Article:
The premise behind Yesterday is an intriguingly simple one. What if The Beatles suddenly never existed, and only one man could remember their music? That is the situation in which Jack Malik (Himesh Patel) finds himself in Danny Boyle’s film. Although some of the character motivations are a little flimsy as the film gathers pace, Yesterday is an endearing film – with the greatest strengths being Patel’s performance and the film’s reverence for the music.
As befits a Richard Curtis script, Yesterday sometimes feels so light it might float away. This is Curtis’s second foray into high-concept rom-coms, after his directorial debut About Time. As in that time-travelling yarn, a mixed bag of a script is carried along by endearing lead performances. Himesh Patel’s incredulity at, initially, everyone’s obliviousness of The Beatles, and then the lack of appreciation for his initial performances of their classics is well timed and delivered throughout.
His attempts to remember the lyrics and music of The Beatles’ entire back catalogue are frequently funny. Even if the stakes are high on screen, his fuzzy memory is also relatable to anyone who has ever tried to mumble/sing the words of tongue-twisting anthems like I Am The Walrus or Eleanor Rigby, or can only join in with Hey Jude during the “na-na-na” section. When Patel then performs the songs, he has enough talent to be enjoyable to listen to and get feet tapping along.
A special mention should also go to Kate McKinnon for another scene-stealing supporting performance, this time as Jack’s American agent. McKinnon’s acumen in comedic timing and delivery is matched only by her ability to choose underwhelming projects to showcase it. Yesterday is certainly one of the better ones, but the film isn’t without problems. For example, Ed Sheeran’s on-screen performance as himself – taking Jack under his wing after hearing a performance of In My Life – is as wooden as they come. Other problems, however, largely originate in Curtis’s script.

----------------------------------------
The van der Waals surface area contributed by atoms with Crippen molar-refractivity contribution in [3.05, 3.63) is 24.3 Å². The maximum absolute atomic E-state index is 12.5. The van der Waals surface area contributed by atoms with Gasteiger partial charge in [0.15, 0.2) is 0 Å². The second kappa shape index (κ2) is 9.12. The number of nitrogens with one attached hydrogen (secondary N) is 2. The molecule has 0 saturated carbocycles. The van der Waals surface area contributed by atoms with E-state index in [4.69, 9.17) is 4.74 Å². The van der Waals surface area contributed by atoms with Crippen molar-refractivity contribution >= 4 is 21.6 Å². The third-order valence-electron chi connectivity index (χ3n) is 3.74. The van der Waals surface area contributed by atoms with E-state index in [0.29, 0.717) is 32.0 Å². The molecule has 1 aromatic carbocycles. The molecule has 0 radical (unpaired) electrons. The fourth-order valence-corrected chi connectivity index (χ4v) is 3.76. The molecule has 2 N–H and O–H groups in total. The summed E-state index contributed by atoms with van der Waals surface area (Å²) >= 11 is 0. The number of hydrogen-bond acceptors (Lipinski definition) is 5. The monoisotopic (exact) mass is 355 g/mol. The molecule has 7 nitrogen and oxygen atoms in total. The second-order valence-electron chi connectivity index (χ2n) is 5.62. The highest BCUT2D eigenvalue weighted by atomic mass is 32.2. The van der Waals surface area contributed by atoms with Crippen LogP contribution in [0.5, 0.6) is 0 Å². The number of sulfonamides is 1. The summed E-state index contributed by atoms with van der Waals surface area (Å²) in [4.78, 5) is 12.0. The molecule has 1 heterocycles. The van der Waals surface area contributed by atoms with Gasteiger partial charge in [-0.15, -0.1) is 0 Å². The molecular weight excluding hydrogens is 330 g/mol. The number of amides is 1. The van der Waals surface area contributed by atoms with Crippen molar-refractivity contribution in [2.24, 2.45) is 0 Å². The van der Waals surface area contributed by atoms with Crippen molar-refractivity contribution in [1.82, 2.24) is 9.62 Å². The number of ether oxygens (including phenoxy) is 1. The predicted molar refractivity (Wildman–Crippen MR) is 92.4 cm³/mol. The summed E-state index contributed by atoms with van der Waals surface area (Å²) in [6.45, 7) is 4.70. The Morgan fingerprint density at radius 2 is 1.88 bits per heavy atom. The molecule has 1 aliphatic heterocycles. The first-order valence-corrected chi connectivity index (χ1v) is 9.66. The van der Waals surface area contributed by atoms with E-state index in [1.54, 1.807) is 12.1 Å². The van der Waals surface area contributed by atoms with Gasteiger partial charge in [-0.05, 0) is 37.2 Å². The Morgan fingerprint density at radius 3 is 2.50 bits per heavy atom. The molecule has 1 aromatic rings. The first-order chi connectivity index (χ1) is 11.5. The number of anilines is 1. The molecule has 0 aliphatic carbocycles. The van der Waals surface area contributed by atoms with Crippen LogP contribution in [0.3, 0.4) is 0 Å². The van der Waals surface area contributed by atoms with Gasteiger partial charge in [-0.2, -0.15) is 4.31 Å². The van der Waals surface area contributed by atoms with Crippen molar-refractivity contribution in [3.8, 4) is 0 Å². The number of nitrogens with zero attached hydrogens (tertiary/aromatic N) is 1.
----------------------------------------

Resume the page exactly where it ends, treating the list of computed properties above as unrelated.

Lily James does well in the early stages of the film as Jack’s manager and love interest Ellie. However, this is pretty quickly jettisoned in favour of her being a rather empty cipher for all that Jack has lost, even as he has gained super-stardom. It’s not entirely clear – given the script seems to swerve around the idea of their now-differing strata – why these obstacles seem so insurmountable, with a manufactured urgency required to imperil their embryonic romance. There is a lot of agonising over what seem to be trivial geography-based issues and pop-up revelations about Ellie’s life back in Lowestoft. These don’t feel terribly authentic and are more like hallmarks of Curtis’ less successful stories, even if the cheese levels are dialled back.
However, the script also has plenty of successful elements. The film manages to weave in humorous side-swipes at the modern music marketing machine, and the cult of nostalgia. A surprisingly emotional scene near the end examines whether people might get more satisfaction from a less glorified existence.
Boyle’s fingerprints are harder to find. Although he gives the game away with some trademark (unnecessary) Dutch angles at Latitude festival, the rest is extremely competently executed but lacking much of the visual flair characteristic of his best work. The manner in which some of Jack’s worst fears – played out as dreams – is shot seems to accurately capture the panic that takes hold when caught in a deception and has some stylistic flair. Beyond that, Yesterday is more in line with Curtis’s back catalogue of light comedies than Boyle’s more varied and multifaceted filmography.
The music and performances, fortunately, are strong enough to prevent these shortcomings from overshadowing the overall enjoyment of the film. And anytime you feel the pain, viewer, refrain. Don’t carry the flaws upon your shoulders. For well you know it’s not a jewel, its flaws don’t rule. Tap your toe and you’ll feel better. Na-na-na, na, na, na-na-na…
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There are both poorly-scripted elements and fun moments in this collaboration between Danny Boyle and Richard Curtis. However, the strength of the musical presentation and the performances are enjoyable enough to overcome most of the shortcomings.
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